Taste of Place

  • Oxbow co-founder Tim Adams pulls the nail out of a wooden barrel to sample some beer and see how it is aging. The fragrant beer smells very much like wine.

  • james Krams holds recently canned Bissell Brothers beer. Although canning is slightly more expensive for the brewery than bottling, Noah and Peter Bissell knew they wanted to can their hop- forward line of brews.

  • Customers fill Oxbow’s tasting room on a Friday night.

  • Patrons pack the bar at Rising Tide for the brewery’s latest beer release.

  • Nathan Sanborn focuses on the brewing at Rising Tide, while his business partner and wife, Heather Sanborn, is in charge of much of the business management.

  • Peter and Noah Bissell explain that their business is a family affair. “Our parents come to visit us a lot, and sometimes when we didn’t have enough employees, my old man would come down to work,” says Peter. “He loves it, though. He loves being on the canning line.”

  • A Rising Tide sampler showcases the brewery’s flavorful beers. Opposite: Tim Adams checks the different brews aging in barrels at Oxbow, deciding which have aged long enough to test

  • Tim Adams checks the different brews aging in barrels at Oxbow, deciding which have aged long enough to test.

Piney inspiration in Rising Tide’s Maine Island Trail ale, open-air fermentation for Oxbow’s wild ales, and geographically diverse hops at Bissell Brothers, three Portland breweries put their own spin on Maine beer.

“In the past five years, we’ve seen a real renaissance of hops,” says Peter Bissell. Peter is the older of the two brothers behind Bissell Brother Brewing Company, makers of extremely hop-forward brews that are packaged in cans and beloved by beer connoisseurs. “One of the great things about this focus on hops is that it’s brought beer up to the level of wine,” he says.

As beer begins to command more respect in the food and beverage world, drinkers and brewers alike are looking for ways to define and distinguish brews. For some brewers, it’s all about the hops. For others, the best flavors are those that pair well with food. No matter the route they take, these local brewers are doing something exceptional: creating sophisticated, subtle drinks with tastes inspired by Maine.

Fir and Salt

Inside the newly expanded Rising Tide Brewing Company tasting room in East Bayside, the air is thick with steam and the sweet, sour smell of yeast. But head brewer Nathan Sanborn has another scent on his mind: that of saltwater and conifer boughs. “When I heard Maine Island Trail Association was looking to collaborate with a brewer back in 2012, I thought, ‘This is our beer,’” he says.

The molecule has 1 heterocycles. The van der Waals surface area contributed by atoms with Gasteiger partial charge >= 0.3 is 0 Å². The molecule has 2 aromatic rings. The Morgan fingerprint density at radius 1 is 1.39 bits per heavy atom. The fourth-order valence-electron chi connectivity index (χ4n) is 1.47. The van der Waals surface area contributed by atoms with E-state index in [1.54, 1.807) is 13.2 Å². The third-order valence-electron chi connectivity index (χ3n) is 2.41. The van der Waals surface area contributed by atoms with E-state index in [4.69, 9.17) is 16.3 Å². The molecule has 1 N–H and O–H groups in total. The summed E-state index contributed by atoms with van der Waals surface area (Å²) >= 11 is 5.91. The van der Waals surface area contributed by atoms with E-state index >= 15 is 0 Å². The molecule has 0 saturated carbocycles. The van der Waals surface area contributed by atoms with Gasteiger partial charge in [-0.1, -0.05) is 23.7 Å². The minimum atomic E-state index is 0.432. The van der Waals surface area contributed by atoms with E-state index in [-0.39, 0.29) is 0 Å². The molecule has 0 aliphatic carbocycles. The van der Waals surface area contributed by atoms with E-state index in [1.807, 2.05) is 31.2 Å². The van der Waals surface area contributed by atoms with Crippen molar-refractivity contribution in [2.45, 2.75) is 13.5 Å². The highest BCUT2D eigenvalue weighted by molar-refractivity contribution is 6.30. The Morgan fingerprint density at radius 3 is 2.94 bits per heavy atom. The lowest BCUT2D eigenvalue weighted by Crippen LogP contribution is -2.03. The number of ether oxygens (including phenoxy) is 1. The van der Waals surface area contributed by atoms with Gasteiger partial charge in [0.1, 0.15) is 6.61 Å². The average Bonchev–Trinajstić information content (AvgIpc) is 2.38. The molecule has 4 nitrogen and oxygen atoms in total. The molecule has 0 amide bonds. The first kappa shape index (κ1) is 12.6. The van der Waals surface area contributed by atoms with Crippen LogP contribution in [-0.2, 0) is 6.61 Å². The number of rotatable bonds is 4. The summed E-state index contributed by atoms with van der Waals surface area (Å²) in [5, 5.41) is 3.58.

“It was the dead of winter,” he recalls, “and I set about designing a beer that would taste like Maine in the summer. I brewed toward that, toward pine trees and rocky islands and that salty smell.” The result is one of Rising Tide’s most popular brews, the Maine Island Trail Ale, which has firmly established this small downtown brewery as one of the best in the state.

Nathan’s business partner and wife, Heather Sanborn, agrees that this beer was a turning point for the company. In the spring of 2012, not long after Nathan started working on the Maine Island Trail Ale, Rising Tide moved from the “brewery incubator” of Industrial Way (this is also where Allagash Brewing Company, Bissell Brothers, Foundation Brewing Company, and Austin Street Brewery are located and where Maine Beer Company got its start) to their current space on the Portland peninsula. The collaboration, which was released in May 2013, was lauded by the press, receiving high scores from the aggregate rating website Beer Advocate and praise from the Portland Press Herald, The Boston Globe, and others. It continues to be the brewery’s best selling and most popular beer, and for good reason. It’s light and flavorful with a low ABV (alcohol by volume), which makes it perfect for long summer days. “The MITA beer is a good representation of what we do,” says Nathan. Not only does it represent Maine flavors and scents, but it also displays Nathan’s masterful grasp of contrasting flavors. “Our beers, if they can be grouped together, are all very dry and clean, without a lot of residual sugar. The yeast plays in the background, not necessarily on the forefront of the taste. We work hard to make very balanced beers.”